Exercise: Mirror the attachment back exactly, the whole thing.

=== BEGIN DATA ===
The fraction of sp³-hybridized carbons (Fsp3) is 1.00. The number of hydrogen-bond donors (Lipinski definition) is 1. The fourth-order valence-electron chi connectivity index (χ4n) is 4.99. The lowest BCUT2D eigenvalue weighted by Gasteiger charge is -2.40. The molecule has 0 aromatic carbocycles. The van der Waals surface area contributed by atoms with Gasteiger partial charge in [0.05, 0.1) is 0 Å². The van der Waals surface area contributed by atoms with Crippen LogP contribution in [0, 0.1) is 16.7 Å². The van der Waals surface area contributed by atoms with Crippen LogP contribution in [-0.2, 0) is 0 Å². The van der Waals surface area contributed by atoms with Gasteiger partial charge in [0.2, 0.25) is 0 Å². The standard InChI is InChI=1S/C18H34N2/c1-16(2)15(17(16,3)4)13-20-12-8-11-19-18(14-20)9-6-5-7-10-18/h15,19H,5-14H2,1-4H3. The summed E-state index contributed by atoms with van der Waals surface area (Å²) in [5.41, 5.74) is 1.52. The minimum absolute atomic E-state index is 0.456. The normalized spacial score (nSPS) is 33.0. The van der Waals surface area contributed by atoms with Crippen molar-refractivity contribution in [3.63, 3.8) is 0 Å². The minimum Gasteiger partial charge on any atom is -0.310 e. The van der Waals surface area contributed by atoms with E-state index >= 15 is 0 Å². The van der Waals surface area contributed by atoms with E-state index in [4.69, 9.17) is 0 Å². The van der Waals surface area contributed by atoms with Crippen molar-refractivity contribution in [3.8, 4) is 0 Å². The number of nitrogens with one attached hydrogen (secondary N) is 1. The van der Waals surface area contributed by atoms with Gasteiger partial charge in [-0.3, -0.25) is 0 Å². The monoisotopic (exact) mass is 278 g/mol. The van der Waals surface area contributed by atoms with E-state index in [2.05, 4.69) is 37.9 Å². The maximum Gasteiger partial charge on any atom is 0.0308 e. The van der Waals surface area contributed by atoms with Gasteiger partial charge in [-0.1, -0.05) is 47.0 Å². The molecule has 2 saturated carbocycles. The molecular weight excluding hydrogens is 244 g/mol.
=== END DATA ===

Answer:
The fraction of sp³-hybridized carbons (Fsp3) is 1.00. The number of hydrogen-bond donors (Lipinski definition) is 1. The fourth-order valence-electron chi connectivity index (χ4n) is 4.99. The lowest BCUT2D eigenvalue weighted by Gasteiger charge is -2.40. The molecule has 0 aromatic carbocycles. The van der Waals surface area contributed by atoms with Gasteiger partial charge in [0.05, 0.1) is 0 Å². The van der Waals surface area contributed by atoms with Crippen LogP contribution in [0, 0.1) is 16.7 Å². The van der Waals surface area contributed by atoms with Crippen LogP contribution in [-0.2, 0) is 0 Å². The van der Waals surface area contributed by atoms with Gasteiger partial charge in [0.2, 0.25) is 0 Å². The standard InChI is InChI=1S/C18H34N2/c1-16(2)15(17(16,3)4)13-20-12-8-11-19-18(14-20)9-6-5-7-10-18/h15,19H,5-14H2,1-4H3. The summed E-state index contributed by atoms with van der Waals surface area (Å²) in [5.41, 5.74) is 1.52. The minimum absolute atomic E-state index is 0.456. The normalized spacial score (nSPS) is 33.0. The van der Waals surface area contributed by atoms with Crippen molar-refractivity contribution in [3.63, 3.8) is 0 Å². The minimum Gasteiger partial charge on any atom is -0.310 e. The van der Waals surface area contributed by atoms with E-state index >= 15 is 0 Å². The van der Waals surface area contributed by atoms with E-state index in [4.69, 9.17) is 0 Å². The van der Waals surface area contributed by atoms with Crippen molar-refractivity contribution in [3.8, 4) is 0 Å². The number of nitrogens with one attached hydrogen (secondary N) is 1. The van der Waals surface area contributed by atoms with Gasteiger partial charge in [-0.3, -0.25) is 0 Å². The monoisotopic (exact) mass is 278 g/mol. The van der Waals surface area contributed by atoms with E-state index in [2.05, 4.69) is 37.9 Å². The maximum Gasteiger partial charge on any atom is 0.0308 e. The van der Waals surface area contributed by atoms with Gasteiger partial charge in [-0.1, -0.05) is 47.0 Å². The molecule has 2 saturated carbocycles. The molecular weight excluding hydrogens is 244 g/mol.